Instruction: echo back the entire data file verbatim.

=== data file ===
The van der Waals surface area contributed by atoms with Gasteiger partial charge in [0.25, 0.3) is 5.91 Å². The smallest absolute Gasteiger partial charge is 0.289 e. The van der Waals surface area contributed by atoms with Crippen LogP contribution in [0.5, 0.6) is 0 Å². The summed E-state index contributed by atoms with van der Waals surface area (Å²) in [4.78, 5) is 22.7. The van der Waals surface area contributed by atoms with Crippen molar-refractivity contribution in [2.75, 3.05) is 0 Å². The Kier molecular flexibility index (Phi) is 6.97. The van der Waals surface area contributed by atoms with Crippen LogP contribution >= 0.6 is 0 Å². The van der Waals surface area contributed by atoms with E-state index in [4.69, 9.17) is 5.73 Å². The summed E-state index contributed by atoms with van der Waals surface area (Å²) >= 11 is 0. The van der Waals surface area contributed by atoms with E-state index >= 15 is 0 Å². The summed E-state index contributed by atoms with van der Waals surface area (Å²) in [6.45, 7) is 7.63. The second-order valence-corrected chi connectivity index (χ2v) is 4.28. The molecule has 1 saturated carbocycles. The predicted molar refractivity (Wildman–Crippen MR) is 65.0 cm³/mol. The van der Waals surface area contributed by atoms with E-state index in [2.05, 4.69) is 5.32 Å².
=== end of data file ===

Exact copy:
The van der Waals surface area contributed by atoms with Gasteiger partial charge in [0.25, 0.3) is 5.91 Å². The smallest absolute Gasteiger partial charge is 0.289 e. The van der Waals surface area contributed by atoms with Crippen LogP contribution in [0.5, 0.6) is 0 Å². The summed E-state index contributed by atoms with van der Waals surface area (Å²) in [4.78, 5) is 22.7. The van der Waals surface area contributed by atoms with Crippen molar-refractivity contribution in [2.75, 3.05) is 0 Å². The Kier molecular flexibility index (Phi) is 6.97. The van der Waals surface area contributed by atoms with Crippen LogP contribution >= 0.6 is 0 Å². The van der Waals surface area contributed by atoms with E-state index in [4.69, 9.17) is 5.73 Å². The summed E-state index contributed by atoms with van der Waals surface area (Å²) >= 11 is 0. The van der Waals surface area contributed by atoms with E-state index >= 15 is 0 Å². The summed E-state index contributed by atoms with van der Waals surface area (Å²) in [6.45, 7) is 7.63. The second-order valence-corrected chi connectivity index (χ2v) is 4.28. The molecule has 1 saturated carbocycles. The predicted molar refractivity (Wildman–Crippen MR) is 65.0 cm³/mol. The van der Waals surface area contributed by atoms with E-state index in [2.05, 4.69) is 5.32 Å².